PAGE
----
I just wanted to thank MotherJones.com for pubishing this interview and photo series with Renee C. Byer's incredible images from "Living on a Dollar a Day." If you have not seen it, here's the link:
I am presently in India visiting the people and the programs The Forgotten International tries to help. As I travel through this country and see the vast disparities of wealth, I am reminded of a radio story out of Mumbai I heard on National Public Radio some time ago:
“Adjacent to a huge home that was being built for one of India's new rich, in the city of Mumbai lived a cobbler on the street. On both sides of his “shop” he stacked a wall of bricks and it was between these bricks where he sat all day hoping someone would want his shoes shined or fixed. He has been there for years and on a good day he might make a dollar. The reporter asked him what he does on a bad day, he said he just turns over, sleeps on the street and prays for a better day the next day. When the reporter asked what if there is no better day the next day, what do you eat? He said, that when he earns no money, he eats the leaves off the tree across the street. Finally, the reporter asked had he ever dreamt about living in a real home, maybe even like the huge home that was being built right next to his make-shift shoe repair shop. The old man simply said, not in this lifetime, but maybe the next.”
So goes the life of all those around the world who have so little yet seldom ask for help and just do the best they can living on about a dollar a day.
I often tell this story when I talk about the work of The Forgotten International as it has served to be an inspiration to me over the years. I recently told it again at a private signing event for my book, Living on a Dollar a Day, and because one of the guests had arrived late and missed my presentation, the host asked me to retell it just to him. He thought it was important for all the guests to go home with this message:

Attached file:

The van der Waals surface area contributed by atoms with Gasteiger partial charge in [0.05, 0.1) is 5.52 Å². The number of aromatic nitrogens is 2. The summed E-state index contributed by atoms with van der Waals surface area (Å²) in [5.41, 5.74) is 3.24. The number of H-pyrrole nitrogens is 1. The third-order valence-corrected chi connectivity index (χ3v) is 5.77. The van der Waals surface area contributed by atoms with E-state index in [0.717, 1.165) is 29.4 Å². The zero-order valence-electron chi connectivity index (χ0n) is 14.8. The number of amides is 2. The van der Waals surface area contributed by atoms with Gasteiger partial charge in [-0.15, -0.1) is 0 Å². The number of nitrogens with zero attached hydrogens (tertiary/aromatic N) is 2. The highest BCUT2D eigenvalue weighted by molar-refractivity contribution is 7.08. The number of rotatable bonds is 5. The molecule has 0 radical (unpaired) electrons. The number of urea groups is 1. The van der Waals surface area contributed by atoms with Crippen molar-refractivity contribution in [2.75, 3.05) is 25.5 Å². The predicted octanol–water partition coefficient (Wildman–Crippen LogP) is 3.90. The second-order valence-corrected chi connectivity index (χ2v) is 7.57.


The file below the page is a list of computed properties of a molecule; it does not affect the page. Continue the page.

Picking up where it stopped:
About a dozen years ago, I was allowed to sit in the corner of a room in the home of His Holiness the 14th Dalai Lama, a room where day after day he opens his home to receive guests from all over the world. On this particular day, I observed His Holiness welcome a wealthy Indian gentleman and his family from Bombay. After forty five minutes had passed and all had talked and laughed about, both the little and big questions of life, the patriarch of this well-dressed family asked the Dalai Lama if he would be so kind as to bless him and his family before they went on their way. To my surprise, His Holiness put off the request. He said, "Who am I to bless you? I am the same as you, no better, no worse. And you are the same as I, a human being with many of the same wants and needs, just two simple friends who seek happiness and some answers to the mysteries of life. If, however, you wish to feel blessed, please return to Bombay and when you arrive, work with all those around you who have so little and suffer so much. In doing so, you will feel blessed in return."